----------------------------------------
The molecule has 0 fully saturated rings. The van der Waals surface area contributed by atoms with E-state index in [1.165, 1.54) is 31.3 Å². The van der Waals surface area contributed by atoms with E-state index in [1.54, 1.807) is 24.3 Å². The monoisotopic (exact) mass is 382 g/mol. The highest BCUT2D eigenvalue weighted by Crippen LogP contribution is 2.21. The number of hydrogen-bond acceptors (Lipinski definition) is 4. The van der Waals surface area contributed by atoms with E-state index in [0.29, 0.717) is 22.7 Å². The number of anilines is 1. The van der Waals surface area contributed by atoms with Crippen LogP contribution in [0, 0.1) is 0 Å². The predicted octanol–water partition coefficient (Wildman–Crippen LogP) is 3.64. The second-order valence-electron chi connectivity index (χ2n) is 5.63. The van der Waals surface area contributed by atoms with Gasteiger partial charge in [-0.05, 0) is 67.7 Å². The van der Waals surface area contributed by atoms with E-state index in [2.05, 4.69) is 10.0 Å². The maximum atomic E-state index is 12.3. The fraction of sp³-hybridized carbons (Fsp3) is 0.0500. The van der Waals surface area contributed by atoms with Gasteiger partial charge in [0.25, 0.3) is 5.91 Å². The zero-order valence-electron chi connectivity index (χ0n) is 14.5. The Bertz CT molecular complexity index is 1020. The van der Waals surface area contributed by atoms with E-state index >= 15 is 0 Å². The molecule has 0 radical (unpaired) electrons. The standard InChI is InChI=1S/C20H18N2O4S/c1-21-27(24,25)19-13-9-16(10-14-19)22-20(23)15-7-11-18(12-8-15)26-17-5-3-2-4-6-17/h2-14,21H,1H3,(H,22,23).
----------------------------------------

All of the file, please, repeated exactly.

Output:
The molecule has 0 fully saturated rings. The van der Waals surface area contributed by atoms with E-state index in [1.165, 1.54) is 31.3 Å². The van der Waals surface area contributed by atoms with E-state index in [1.54, 1.807) is 24.3 Å². The monoisotopic (exact) mass is 382 g/mol. The highest BCUT2D eigenvalue weighted by Crippen LogP contribution is 2.21. The number of hydrogen-bond acceptors (Lipinski definition) is 4. The van der Waals surface area contributed by atoms with E-state index in [0.29, 0.717) is 22.7 Å². The number of anilines is 1. The van der Waals surface area contributed by atoms with Crippen LogP contribution in [0, 0.1) is 0 Å². The predicted octanol–water partition coefficient (Wildman–Crippen LogP) is 3.64. The second-order valence-electron chi connectivity index (χ2n) is 5.63. The van der Waals surface area contributed by atoms with Gasteiger partial charge in [-0.05, 0) is 67.7 Å². The van der Waals surface area contributed by atoms with E-state index in [2.05, 4.69) is 10.0 Å². The maximum atomic E-state index is 12.3. The fraction of sp³-hybridized carbons (Fsp3) is 0.0500. The van der Waals surface area contributed by atoms with Gasteiger partial charge in [0.25, 0.3) is 5.91 Å². The zero-order valence-electron chi connectivity index (χ0n) is 14.5. The Bertz CT molecular complexity index is 1020. The van der Waals surface area contributed by atoms with E-state index >= 15 is 0 Å². The molecule has 0 radical (unpaired) electrons. The standard InChI is InChI=1S/C20H18N2O4S/c1-21-27(24,25)19-13-9-16(10-14-19)22-20(23)15-7-11-18(12-8-15)26-17-5-3-2-4-6-17/h2-14,21H,1H3,(H,22,23).